Room for improvement
The group has been battling to grow its operations on the continent, while a tough economic climate in South Africa has also weighed on performance.
wal-Mart bought a 51% stake in South Africa’s Massmart for $2.4bn in 2011 as part of its strategy to gain a foothold in high-growth markets in subSaharan Africa. The idea was to aggressively expand the group’s portfolio of brands, which includes Game, Makro, Dion Wired, Jumbo Cash & Carry and Builders Warehouse, on the continent.
However, it has been struggling to grow its footprint of just more than 400 stores on the continent (it had 38 stores in 13 countries outside SA at the end of the interim period in June 2016, representing about 9.3% of total sales). Massmart’s attempts to expand through acquisitions have not borne much fruit either, with possible deals with Botswana retail group Choppies and Kenya’s Naivas failing. In contrast, rival Shoprite operates more than 2 600 stores on the continent. Its 23 stores in Nigeria make Massmart’s entire footprint outside SA look small.
Massmart said last year that it anticipates opening five new stores across Ghana, Mozambique, Nigeria and Zambia in the next two years. Establishing legal title to land and land pricing remain challenging, the group said.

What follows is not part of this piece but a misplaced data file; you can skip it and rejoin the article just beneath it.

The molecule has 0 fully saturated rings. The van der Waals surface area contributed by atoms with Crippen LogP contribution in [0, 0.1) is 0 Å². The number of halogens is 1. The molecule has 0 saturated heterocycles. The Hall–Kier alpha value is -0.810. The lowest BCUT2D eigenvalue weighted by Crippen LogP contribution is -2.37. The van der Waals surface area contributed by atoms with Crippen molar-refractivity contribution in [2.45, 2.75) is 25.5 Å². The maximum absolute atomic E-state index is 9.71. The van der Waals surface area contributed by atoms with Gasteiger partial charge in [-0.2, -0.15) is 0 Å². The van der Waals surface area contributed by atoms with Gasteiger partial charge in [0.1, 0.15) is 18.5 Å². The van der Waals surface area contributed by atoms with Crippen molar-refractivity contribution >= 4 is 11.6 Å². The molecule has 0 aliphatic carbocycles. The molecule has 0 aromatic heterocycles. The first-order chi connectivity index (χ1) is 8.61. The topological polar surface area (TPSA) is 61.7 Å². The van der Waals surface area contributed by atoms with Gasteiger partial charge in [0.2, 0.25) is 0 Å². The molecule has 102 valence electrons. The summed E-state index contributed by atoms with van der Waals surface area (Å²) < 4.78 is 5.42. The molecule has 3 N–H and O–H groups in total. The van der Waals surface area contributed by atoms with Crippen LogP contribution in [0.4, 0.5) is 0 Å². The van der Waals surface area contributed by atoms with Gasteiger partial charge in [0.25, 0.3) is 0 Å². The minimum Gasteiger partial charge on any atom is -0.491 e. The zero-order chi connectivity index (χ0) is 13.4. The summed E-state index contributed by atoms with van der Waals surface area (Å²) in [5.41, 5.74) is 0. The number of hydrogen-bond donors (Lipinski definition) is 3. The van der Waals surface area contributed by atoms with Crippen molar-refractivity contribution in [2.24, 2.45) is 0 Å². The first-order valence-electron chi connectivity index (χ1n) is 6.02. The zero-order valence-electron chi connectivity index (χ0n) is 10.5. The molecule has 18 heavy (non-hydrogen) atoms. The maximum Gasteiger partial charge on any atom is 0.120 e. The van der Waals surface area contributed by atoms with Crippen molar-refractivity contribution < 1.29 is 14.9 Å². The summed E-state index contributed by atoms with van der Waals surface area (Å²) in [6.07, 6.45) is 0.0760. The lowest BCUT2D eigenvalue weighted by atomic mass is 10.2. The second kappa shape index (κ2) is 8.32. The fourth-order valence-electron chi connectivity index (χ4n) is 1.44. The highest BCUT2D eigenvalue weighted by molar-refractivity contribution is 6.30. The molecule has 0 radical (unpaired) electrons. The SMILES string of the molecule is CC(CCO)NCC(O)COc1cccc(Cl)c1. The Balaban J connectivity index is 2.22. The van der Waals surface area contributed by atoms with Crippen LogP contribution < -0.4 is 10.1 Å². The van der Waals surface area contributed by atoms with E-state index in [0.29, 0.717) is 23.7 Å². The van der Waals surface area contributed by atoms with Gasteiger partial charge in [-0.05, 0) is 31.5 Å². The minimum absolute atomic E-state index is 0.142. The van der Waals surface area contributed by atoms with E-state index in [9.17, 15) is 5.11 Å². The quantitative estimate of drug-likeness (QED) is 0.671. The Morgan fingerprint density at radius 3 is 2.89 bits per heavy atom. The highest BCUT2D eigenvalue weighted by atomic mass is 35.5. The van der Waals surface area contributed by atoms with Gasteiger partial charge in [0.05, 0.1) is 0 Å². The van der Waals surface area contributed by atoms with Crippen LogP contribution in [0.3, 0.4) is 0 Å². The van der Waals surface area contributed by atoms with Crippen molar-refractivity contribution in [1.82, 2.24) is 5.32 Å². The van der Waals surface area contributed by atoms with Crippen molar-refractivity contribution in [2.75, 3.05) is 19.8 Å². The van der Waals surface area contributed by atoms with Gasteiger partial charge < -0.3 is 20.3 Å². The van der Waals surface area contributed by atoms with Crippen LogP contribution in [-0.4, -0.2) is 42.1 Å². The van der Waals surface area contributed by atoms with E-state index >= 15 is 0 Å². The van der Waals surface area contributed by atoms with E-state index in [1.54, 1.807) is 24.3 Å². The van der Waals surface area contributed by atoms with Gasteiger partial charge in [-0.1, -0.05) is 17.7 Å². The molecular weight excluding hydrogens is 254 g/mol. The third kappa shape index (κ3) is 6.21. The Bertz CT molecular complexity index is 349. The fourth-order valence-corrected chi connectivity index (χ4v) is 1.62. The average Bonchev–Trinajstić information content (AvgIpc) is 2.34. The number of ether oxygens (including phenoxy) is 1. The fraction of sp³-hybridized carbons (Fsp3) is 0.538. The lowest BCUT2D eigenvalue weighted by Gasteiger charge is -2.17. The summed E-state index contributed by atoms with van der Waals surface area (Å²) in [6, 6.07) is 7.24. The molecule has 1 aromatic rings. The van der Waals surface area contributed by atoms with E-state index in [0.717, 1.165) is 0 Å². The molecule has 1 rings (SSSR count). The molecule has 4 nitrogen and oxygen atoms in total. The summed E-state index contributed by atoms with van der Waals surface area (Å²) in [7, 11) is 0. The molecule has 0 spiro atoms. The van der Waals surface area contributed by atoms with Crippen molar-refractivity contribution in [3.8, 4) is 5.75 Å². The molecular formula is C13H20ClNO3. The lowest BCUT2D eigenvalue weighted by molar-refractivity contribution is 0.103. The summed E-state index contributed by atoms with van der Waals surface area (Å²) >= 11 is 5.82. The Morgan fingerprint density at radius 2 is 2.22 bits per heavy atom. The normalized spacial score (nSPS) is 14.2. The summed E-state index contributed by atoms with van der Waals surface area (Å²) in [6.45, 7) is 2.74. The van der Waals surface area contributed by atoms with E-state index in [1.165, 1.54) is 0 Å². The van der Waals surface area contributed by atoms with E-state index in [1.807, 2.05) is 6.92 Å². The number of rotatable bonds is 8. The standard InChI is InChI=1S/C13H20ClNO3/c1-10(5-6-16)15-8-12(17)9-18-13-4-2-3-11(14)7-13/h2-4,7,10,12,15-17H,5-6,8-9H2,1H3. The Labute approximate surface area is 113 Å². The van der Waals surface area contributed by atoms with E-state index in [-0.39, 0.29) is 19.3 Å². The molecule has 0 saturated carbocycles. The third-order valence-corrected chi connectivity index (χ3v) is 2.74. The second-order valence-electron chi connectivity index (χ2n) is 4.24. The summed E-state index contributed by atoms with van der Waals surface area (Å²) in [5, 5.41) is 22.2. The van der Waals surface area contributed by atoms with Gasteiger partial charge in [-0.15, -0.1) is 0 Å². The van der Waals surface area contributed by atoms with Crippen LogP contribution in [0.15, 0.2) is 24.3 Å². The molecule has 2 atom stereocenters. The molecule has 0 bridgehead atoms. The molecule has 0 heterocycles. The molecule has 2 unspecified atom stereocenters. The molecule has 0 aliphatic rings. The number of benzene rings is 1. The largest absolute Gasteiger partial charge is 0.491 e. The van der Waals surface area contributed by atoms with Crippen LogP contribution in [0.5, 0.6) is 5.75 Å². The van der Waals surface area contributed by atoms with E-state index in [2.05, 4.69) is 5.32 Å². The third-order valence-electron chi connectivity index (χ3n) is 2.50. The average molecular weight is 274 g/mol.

Massmart hasn’t only been struggling to grow its operations, but also sales elsewhere on the continent. The group warned in its latest trading update for the 52 weeks to 25 December 2016 that growth in non-South African sales continued to decline. It said total sales for the period grew 7.7% year-on-year to R91.2bn, driven by a “slight pick-up in South African sales growth”. Comparable store sales increased by 5.4%. Product inflation was estimated at 6.7%, it said. The group’s results were set for release on 23 February, after this issue of finweek went to print.
Though the South African economic environment is likely to continue limiting consumer spending across key group categories, including general merchandise and home improvement/DIY, Massmart believes its substantial food and liquor categories will continue to outperform. It also believes that trading may be relatively better in 2017 than it was in 2016.
For a long-term investor, Massmart will eventually find its feet as shopping malls in countries like Nigeria build critical mass. I believe the share is currently trading at attractive levels, and Massmart has room for massive upside when market sentiment finally reverts.
Massmart’s share price has been falling since May 2013. Though it did regain some upside at the beginning of 2016, bias remains predominantly bearish. Massmart would have to trade above 15 655c/share to escape its long-term downtrend and reclaim its previous losses. Until then, investors should hold. I foresee range-bound trading between 10 500c/share and 15 000c/ share in the short term or for the remainder of the year until a breakout in either direction occurs. Go short: Massmart would breach its current support trendline and extend its bear trend below 9 920c/share. Such a move could see it retest its previous 2008 lows at 5 650c/share. Go long: Massmart would end its long-term bearish confinement above 15 655c/share, potentially promoting a gradual 100% retracement to its all-time high at 20 800c/share.
A Makro store in Alberton.